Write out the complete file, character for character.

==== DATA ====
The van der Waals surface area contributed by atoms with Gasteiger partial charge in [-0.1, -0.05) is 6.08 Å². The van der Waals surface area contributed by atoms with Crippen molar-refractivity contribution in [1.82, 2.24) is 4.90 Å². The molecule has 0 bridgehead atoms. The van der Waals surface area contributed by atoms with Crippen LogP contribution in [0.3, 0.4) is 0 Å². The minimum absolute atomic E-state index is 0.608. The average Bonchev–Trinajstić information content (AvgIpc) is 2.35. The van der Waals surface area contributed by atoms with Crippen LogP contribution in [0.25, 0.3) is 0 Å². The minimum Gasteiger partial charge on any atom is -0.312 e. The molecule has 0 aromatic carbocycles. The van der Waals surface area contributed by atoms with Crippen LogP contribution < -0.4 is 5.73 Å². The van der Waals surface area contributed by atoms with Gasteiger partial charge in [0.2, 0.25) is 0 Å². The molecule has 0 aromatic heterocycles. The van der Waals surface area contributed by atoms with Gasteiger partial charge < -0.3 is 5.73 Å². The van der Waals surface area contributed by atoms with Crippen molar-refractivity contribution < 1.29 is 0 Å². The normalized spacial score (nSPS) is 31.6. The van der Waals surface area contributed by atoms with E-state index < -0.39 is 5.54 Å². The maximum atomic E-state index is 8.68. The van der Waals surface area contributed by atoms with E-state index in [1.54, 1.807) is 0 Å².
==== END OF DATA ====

The van der Waals surface area contributed by atoms with Gasteiger partial charge in [-0.1, -0.05) is 6.08 Å². The van der Waals surface area contributed by atoms with Crippen molar-refractivity contribution in [1.82, 2.24) is 4.90 Å². The molecule has 0 bridgehead atoms. The van der Waals surface area contributed by atoms with Crippen LogP contribution in [0.3, 0.4) is 0 Å². The minimum absolute atomic E-state index is 0.608. The average Bonchev–Trinajstić information content (AvgIpc) is 2.35. The van der Waals surface area contributed by atoms with Crippen LogP contribution in [0.25, 0.3) is 0 Å². The minimum Gasteiger partial charge on any atom is -0.312 e. The molecule has 0 aromatic carbocycles. The van der Waals surface area contributed by atoms with Crippen LogP contribution < -0.4 is 5.73 Å². The van der Waals surface area contributed by atoms with Gasteiger partial charge in [0.2, 0.25) is 0 Å². The molecule has 0 aromatic heterocycles. The van der Waals surface area contributed by atoms with Gasteiger partial charge < -0.3 is 5.73 Å². The van der Waals surface area contributed by atoms with Crippen molar-refractivity contribution < 1.29 is 0 Å². The normalized spacial score (nSPS) is 31.6. The van der Waals surface area contributed by atoms with E-state index < -0.39 is 5.54 Å². The maximum atomic E-state index is 8.68. The van der Waals surface area contributed by atoms with E-state index in [1.54, 1.807) is 0 Å².